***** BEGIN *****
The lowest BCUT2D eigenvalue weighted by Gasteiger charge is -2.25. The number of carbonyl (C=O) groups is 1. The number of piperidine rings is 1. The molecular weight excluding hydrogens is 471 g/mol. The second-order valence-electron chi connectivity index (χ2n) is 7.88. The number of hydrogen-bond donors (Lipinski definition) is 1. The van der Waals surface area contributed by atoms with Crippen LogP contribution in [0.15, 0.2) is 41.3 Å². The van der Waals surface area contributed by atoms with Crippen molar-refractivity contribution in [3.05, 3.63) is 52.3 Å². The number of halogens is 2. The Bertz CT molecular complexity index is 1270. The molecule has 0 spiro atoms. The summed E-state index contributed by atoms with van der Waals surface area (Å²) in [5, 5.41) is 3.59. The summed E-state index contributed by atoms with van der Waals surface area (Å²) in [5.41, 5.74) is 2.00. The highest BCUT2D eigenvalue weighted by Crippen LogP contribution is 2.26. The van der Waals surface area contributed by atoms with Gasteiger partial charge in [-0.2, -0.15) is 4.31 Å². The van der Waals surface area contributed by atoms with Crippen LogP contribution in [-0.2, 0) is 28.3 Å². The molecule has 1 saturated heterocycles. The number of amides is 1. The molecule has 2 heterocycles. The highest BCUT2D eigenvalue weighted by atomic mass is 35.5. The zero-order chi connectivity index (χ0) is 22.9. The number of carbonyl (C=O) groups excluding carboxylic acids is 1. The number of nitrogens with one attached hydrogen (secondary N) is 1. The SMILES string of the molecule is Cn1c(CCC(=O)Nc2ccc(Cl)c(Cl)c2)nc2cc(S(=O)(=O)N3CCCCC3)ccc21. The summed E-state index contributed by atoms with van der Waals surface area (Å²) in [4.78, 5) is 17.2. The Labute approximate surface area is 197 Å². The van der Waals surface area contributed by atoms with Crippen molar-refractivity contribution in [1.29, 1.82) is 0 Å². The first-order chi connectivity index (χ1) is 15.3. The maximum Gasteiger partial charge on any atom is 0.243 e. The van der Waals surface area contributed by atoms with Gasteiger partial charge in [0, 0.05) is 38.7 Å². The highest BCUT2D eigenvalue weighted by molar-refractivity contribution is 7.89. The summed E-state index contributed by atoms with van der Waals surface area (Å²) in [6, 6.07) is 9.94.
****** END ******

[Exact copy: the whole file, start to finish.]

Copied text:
The lowest BCUT2D eigenvalue weighted by Gasteiger charge is -2.25. The number of carbonyl (C=O) groups is 1. The number of piperidine rings is 1. The molecular weight excluding hydrogens is 471 g/mol. The second-order valence-electron chi connectivity index (χ2n) is 7.88. The number of hydrogen-bond donors (Lipinski definition) is 1. The van der Waals surface area contributed by atoms with Crippen LogP contribution in [0.15, 0.2) is 41.3 Å². The van der Waals surface area contributed by atoms with Crippen molar-refractivity contribution in [3.05, 3.63) is 52.3 Å². The number of halogens is 2. The Bertz CT molecular complexity index is 1270. The molecule has 0 spiro atoms. The summed E-state index contributed by atoms with van der Waals surface area (Å²) in [5, 5.41) is 3.59. The summed E-state index contributed by atoms with van der Waals surface area (Å²) in [5.41, 5.74) is 2.00. The highest BCUT2D eigenvalue weighted by Crippen LogP contribution is 2.26. The van der Waals surface area contributed by atoms with Gasteiger partial charge in [-0.2, -0.15) is 4.31 Å². The van der Waals surface area contributed by atoms with Crippen LogP contribution in [-0.2, 0) is 28.3 Å². The molecule has 1 saturated heterocycles. The number of amides is 1. The molecule has 2 heterocycles. The highest BCUT2D eigenvalue weighted by atomic mass is 35.5. The zero-order chi connectivity index (χ0) is 22.9. The number of carbonyl (C=O) groups excluding carboxylic acids is 1. The number of nitrogens with one attached hydrogen (secondary N) is 1. The SMILES string of the molecule is Cn1c(CCC(=O)Nc2ccc(Cl)c(Cl)c2)nc2cc(S(=O)(=O)N3CCCCC3)ccc21. The summed E-state index contributed by atoms with van der Waals surface area (Å²) in [4.78, 5) is 17.2. The Labute approximate surface area is 197 Å². The van der Waals surface area contributed by atoms with Crippen molar-refractivity contribution in [1.29, 1.82) is 0 Å². The first-order chi connectivity index (χ1) is 15.3. The maximum Gasteiger partial charge on any atom is 0.243 e. The van der Waals surface area contributed by atoms with Gasteiger partial charge in [0, 0.05) is 38.7 Å². The highest BCUT2D eigenvalue weighted by molar-refractivity contribution is 7.89. The summed E-state index contributed by atoms with van der Waals surface area (Å²) in [6, 6.07) is 9.94.